President Bush says Congress's failure to reauthorize a controversial wiretapping law is irresponsible. During his weekly radio address Saturday, Mr. Bush accused the U.S. House of Representatives of not doing enough to protect Americans from terrorists. Mary Alice Salinas reports from Washington.
President Bush blasted the U.S. House of Representatives, saying - again - that its failure to reauthorize critical surveillance powers has left the United States vulnerable to attack. "Members of Congress must never forget, somewhere in the world, at this very moment, terrorists are planning the next attack on America. And to protect America from such attacks, we must protect our telecommunications companies from abusive lawsuits," he said.
Mr. Bush said House Democrats oppose giving legal protection to telecommunications companies that cooperated in the government's warrantless wiretapping program because Democrats want to help trial lawyers sue the companies for billions of dollars.
House Democrats say they oppose giving legal protection to the companies out of concern for the civil rights of Americans. The wiretapping program has monitored communications between people in the United States and suspected terrorists overseas.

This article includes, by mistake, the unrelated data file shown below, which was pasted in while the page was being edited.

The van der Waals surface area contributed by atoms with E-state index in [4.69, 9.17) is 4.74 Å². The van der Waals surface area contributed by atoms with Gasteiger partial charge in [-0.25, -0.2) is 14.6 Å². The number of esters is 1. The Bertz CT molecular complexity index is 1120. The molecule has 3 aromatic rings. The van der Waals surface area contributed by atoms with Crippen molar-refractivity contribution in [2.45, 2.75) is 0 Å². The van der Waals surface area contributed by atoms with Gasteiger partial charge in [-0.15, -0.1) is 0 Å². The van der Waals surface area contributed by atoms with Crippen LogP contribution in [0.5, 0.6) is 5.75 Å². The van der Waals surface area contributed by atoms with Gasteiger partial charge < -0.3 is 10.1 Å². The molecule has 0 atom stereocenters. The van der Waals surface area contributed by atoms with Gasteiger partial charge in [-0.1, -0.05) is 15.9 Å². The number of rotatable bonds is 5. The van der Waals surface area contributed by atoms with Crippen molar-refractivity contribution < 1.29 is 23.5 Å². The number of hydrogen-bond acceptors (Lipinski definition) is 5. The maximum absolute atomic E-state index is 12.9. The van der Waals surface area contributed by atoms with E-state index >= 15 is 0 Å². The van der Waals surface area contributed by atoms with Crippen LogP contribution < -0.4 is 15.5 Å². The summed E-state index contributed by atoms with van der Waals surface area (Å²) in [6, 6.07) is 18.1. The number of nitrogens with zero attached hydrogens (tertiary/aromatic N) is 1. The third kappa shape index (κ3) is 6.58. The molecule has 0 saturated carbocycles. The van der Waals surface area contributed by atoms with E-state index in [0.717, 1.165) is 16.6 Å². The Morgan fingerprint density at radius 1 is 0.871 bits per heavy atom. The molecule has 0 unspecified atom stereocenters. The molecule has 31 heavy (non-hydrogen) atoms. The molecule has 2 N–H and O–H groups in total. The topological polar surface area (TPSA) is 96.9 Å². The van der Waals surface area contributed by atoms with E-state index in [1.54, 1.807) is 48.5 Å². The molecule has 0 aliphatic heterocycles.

The U.S. Senate has passed a measure that includes retroactive immunity for the telecommunications firms. But House members took a ten-day recess before acting on the bill. The current law expired February 16.
The Bush administration says some telephone companies are resisting new wiretap requests because of uncertainties about the law. President Bush urged the House leaders to follow the Senate. He said Congress has a clear choice. "When Congress reconvenes on Monday, members of the House have a choice to make: They can empower the trial bar - or they can empower the intelligence community," he said.
House Democrat and Michigan Representative John Conyers responded to Mr. Bush's radio address. He denied the U.S. is at increased risk. "There should be no question in anyone's mind that the United States intelligence agencies have the legal ability to take all actions necessary to protect the security of the American people. For anyone to suggest otherwise is irresponsible and totally inaccurate," he said.
House Democrats have accused the Bush administration of exploiting fear to justify excessive use of power. Conyers said the Democrats in Congress want more time to craft a measure that protects both the United States and the civil liberties of its citizens. He expects the House and Senate will agree on a new surveillance bill within the next few weeks.